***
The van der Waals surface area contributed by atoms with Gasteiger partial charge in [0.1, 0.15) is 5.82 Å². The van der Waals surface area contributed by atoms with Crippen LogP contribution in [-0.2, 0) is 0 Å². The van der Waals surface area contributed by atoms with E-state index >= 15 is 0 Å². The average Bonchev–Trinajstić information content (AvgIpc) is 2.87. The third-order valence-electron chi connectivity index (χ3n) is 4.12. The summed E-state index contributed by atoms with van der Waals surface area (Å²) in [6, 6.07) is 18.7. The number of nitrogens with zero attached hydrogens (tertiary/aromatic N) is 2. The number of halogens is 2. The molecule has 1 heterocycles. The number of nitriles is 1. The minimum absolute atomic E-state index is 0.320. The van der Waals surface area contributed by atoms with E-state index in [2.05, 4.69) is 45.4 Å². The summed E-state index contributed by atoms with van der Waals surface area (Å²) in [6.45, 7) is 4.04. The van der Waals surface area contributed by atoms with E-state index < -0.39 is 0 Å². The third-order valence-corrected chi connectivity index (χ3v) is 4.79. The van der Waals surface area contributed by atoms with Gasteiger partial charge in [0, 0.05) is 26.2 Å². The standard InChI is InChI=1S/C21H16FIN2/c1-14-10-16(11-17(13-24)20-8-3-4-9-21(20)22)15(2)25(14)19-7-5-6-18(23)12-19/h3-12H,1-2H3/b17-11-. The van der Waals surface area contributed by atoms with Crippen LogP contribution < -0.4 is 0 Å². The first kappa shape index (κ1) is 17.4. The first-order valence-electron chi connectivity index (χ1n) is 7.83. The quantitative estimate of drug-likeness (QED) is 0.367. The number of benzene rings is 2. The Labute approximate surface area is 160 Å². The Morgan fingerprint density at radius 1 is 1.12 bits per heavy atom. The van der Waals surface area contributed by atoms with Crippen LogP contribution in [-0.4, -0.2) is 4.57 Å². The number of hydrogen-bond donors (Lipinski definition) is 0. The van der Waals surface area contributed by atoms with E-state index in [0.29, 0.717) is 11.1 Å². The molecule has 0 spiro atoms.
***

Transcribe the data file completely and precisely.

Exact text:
The van der Waals surface area contributed by atoms with Gasteiger partial charge in [0.1, 0.15) is 5.82 Å². The van der Waals surface area contributed by atoms with Crippen LogP contribution in [-0.2, 0) is 0 Å². The van der Waals surface area contributed by atoms with E-state index >= 15 is 0 Å². The average Bonchev–Trinajstić information content (AvgIpc) is 2.87. The third-order valence-electron chi connectivity index (χ3n) is 4.12. The summed E-state index contributed by atoms with van der Waals surface area (Å²) in [6, 6.07) is 18.7. The number of nitrogens with zero attached hydrogens (tertiary/aromatic N) is 2. The number of halogens is 2. The molecule has 1 heterocycles. The number of nitriles is 1. The minimum absolute atomic E-state index is 0.320. The van der Waals surface area contributed by atoms with E-state index in [2.05, 4.69) is 45.4 Å². The summed E-state index contributed by atoms with van der Waals surface area (Å²) in [6.45, 7) is 4.04. The van der Waals surface area contributed by atoms with E-state index < -0.39 is 0 Å². The third-order valence-corrected chi connectivity index (χ3v) is 4.79. The van der Waals surface area contributed by atoms with Gasteiger partial charge in [0, 0.05) is 26.2 Å². The standard InChI is InChI=1S/C21H16FIN2/c1-14-10-16(11-17(13-24)20-8-3-4-9-21(20)22)15(2)25(14)19-7-5-6-18(23)12-19/h3-12H,1-2H3/b17-11-. The van der Waals surface area contributed by atoms with Crippen LogP contribution < -0.4 is 0 Å². The first kappa shape index (κ1) is 17.4. The first-order valence-electron chi connectivity index (χ1n) is 7.83. The quantitative estimate of drug-likeness (QED) is 0.367. The number of benzene rings is 2. The Labute approximate surface area is 160 Å². The Morgan fingerprint density at radius 1 is 1.12 bits per heavy atom. The van der Waals surface area contributed by atoms with Crippen LogP contribution in [-0.4, -0.2) is 4.57 Å². The number of hydrogen-bond donors (Lipinski definition) is 0. The van der Waals surface area contributed by atoms with E-state index in [0.29, 0.717) is 11.1 Å². The molecule has 0 spiro atoms.